There is still a month of summer left on the calendar but those who have seen sixty years of seasons come and go can detect the approach of fall. The A/C in the bedroom has not been turned on for two weeks. This week the temperatures were in the sixties in the mornings with an early fog that burns off by 8:30 and allows the sun to warm the day to normal summer levels. The fog is just a gentle reminder that September is coming. Last week I saw a small flock of Canadian geese making a low pass over the field. It was just a test run but I know what is on their minds.
An early warm spell this spring pushed the season ahead two weeks and we've been ahead of the game all summer. Our first corn was ready in mid-July and peaches ripened by the end of July. The August canning rush was here before the month arrived.
With everything we had going on in May and June, it seemed the summer was half over before it began. The pace of other activities slowed just enough to allow for the annual canning ritual but even that was limited this year because I overdid it last year and need to use up the leftovers. I need to make one batch of pizza sauce yet and then canning season will be over for me. I do not need any pears and the grapes weren't sprayed so they retaliated by not producing anything. Canning usually stretches into September. I don't know when (if ever) I finished canning before the end of August.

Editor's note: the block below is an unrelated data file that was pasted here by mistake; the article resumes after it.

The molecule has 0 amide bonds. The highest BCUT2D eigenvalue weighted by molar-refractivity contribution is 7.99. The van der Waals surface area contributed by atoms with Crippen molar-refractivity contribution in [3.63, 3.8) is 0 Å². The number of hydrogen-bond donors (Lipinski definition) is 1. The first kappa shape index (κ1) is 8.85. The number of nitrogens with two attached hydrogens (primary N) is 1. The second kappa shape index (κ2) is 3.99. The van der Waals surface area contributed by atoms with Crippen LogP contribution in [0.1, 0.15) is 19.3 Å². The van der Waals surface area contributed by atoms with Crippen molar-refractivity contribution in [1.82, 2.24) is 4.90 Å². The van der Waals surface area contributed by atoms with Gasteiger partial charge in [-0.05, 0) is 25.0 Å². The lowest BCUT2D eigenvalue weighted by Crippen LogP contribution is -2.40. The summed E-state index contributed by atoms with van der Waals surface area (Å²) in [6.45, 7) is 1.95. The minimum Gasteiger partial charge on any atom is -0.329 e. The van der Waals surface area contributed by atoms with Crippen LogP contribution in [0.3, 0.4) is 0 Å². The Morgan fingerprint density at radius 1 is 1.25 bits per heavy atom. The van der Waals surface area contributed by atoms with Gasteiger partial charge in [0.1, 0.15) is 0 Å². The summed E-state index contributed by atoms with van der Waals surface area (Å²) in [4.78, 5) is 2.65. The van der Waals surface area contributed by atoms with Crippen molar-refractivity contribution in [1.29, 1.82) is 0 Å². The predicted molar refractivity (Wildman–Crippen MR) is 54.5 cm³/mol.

Are all these signs of an early frost and a long winter ahead? I hope not. I wouldn't mind if this kind of weather lasted a couple more months. April, May, and October are my favorite months of the year. Spring and fall both have their own beauty but I think the spring months win because it is the beginning of more good things to come. October is bittersweet. We savor each lovely day because we know there will not be many more before the long cold winter sets in.
The older I get, the less I like winter. But I'm not that fed up with the season to be ready to join the snowbirds in Sarasota, Florida. That's too far from all the things and people I love. For me (and all my ancestors back to colonial days) the sun always rose and set in Pennsylvania. I'll stay here, thank you, and enjoy each season in its turn.